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I-D ACTION:draft-ietf-ppvpn-rfc2547bis-03.txt



A New Internet-Draft is available from the on-line Internet-Drafts directories.
This draft is a work item of the Provider Provisioned Virtual Private Networks Working Group of the IETF.

	Title		: BGP/MPLS VPNs
	Author(s)	: E. Rosen et al.
	Filename	: draft-ietf-ppvpn-rfc2547bis-03.txt
	Pages		: 47
	Date		: 2002-10-25
	
This document describes a method by which a Service Provider may use
an IP backbone to provide VPNs (Virtual Private Networks) for its
customers.  This method uses a 'peer model', in which the customers'
edge routers ('CE routers') send their routes to the Service
Provider's edge routers ('PE routers').  BGP is then used by the
Service Provider to exchange the routes of a particular VPN among the
PE routers that are attached to that VPN.  This is done in a way
which ensures that routes from different VPNs remain distinct and
separate, even if two VPNs have an overlapping address space.  The PE
routers distribute, to the CE routers in a particular VPN, the routes
from other the CE routers in that VPN.  The CE routers do not peer
with each other, hence there is no 'overlay' visible to the VPN's
routing algorithm.
Each route within a VPN is assigned an MPLS label; when BGP
distributes a VPN route, it also distributes an MPLS label for that
route.  Before a customer data packet travels across the Service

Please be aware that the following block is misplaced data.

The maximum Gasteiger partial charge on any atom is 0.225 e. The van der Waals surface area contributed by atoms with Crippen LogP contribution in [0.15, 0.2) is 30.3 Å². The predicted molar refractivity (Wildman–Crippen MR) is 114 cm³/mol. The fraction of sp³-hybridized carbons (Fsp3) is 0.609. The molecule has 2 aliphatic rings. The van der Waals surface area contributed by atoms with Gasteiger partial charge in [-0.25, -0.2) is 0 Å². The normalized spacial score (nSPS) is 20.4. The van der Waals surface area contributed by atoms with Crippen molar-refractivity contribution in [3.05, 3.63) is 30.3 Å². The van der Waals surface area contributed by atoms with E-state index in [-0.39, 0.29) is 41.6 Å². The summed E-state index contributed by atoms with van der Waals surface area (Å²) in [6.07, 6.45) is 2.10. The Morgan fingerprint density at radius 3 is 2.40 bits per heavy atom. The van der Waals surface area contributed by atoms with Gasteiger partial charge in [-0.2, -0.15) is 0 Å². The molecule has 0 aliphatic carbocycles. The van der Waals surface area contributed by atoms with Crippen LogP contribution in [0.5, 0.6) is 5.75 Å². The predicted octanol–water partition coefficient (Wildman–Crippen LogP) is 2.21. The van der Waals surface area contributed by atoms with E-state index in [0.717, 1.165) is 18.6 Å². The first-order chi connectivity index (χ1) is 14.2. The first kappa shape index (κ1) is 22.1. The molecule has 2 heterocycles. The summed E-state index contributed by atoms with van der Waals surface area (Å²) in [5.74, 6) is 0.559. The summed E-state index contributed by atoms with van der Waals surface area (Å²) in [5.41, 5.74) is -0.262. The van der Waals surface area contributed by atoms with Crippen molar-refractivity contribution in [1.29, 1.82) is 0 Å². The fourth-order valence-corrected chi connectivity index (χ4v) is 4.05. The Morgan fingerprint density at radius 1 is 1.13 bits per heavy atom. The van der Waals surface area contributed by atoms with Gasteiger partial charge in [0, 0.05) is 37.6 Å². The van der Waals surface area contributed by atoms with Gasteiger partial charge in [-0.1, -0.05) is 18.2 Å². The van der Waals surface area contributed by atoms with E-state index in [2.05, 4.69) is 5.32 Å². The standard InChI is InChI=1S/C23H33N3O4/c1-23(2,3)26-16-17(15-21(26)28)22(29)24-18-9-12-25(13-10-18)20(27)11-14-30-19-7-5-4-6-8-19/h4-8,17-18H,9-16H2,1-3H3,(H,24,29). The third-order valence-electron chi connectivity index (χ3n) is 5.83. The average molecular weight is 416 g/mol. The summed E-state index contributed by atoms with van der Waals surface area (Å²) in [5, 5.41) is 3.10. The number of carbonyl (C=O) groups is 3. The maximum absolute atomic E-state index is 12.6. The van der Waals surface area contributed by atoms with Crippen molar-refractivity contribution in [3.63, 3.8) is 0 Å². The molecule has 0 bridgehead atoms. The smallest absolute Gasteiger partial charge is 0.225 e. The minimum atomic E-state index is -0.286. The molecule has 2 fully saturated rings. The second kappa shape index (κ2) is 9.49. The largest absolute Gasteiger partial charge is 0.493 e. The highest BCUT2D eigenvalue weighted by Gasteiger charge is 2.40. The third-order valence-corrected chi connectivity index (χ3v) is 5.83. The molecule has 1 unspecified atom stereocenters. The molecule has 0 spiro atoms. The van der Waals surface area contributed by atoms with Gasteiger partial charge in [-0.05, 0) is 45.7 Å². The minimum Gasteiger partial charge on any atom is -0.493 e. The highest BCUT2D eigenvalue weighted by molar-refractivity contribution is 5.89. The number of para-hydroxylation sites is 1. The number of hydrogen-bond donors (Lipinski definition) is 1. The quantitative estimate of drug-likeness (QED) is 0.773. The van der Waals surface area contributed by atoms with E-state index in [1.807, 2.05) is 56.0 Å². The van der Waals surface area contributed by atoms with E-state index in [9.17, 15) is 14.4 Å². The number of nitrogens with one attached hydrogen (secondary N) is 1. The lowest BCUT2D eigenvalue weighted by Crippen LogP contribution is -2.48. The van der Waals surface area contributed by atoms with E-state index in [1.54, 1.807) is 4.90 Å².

Provider's backbone, it is encapsulated with the MPLS label that
corresponds, in the customer's VPN, to the route that is the best
match to the packet's destination address.  This MPLS packet is
further encapsulated (e.g., with another MPLS label, or with an IP or
GRE tunnel header) so that it gets tunneled across the backbone to
the proper PE router.  Thus the backbone core routers do not need to
know the VPN routes.
The primary goal of this method is to support the case in which a
client obtains IP backbone services from a Service Provider or
Service Providers with which it maintains contractual relationships.
The client may be an enterprise, a group of enterprises which need an
extranet, an Internet Service Provider, an application service
provider, another VPN Service Provider which uses this same method to
offer VPNs to clients of its own, etc.  The method makes it very
simple for the client to use the backbone services.  It is also very
scalable and flexible for the Service Provider, and allows the
Service Provider to add value.
This document obsoletes RFC 2547.

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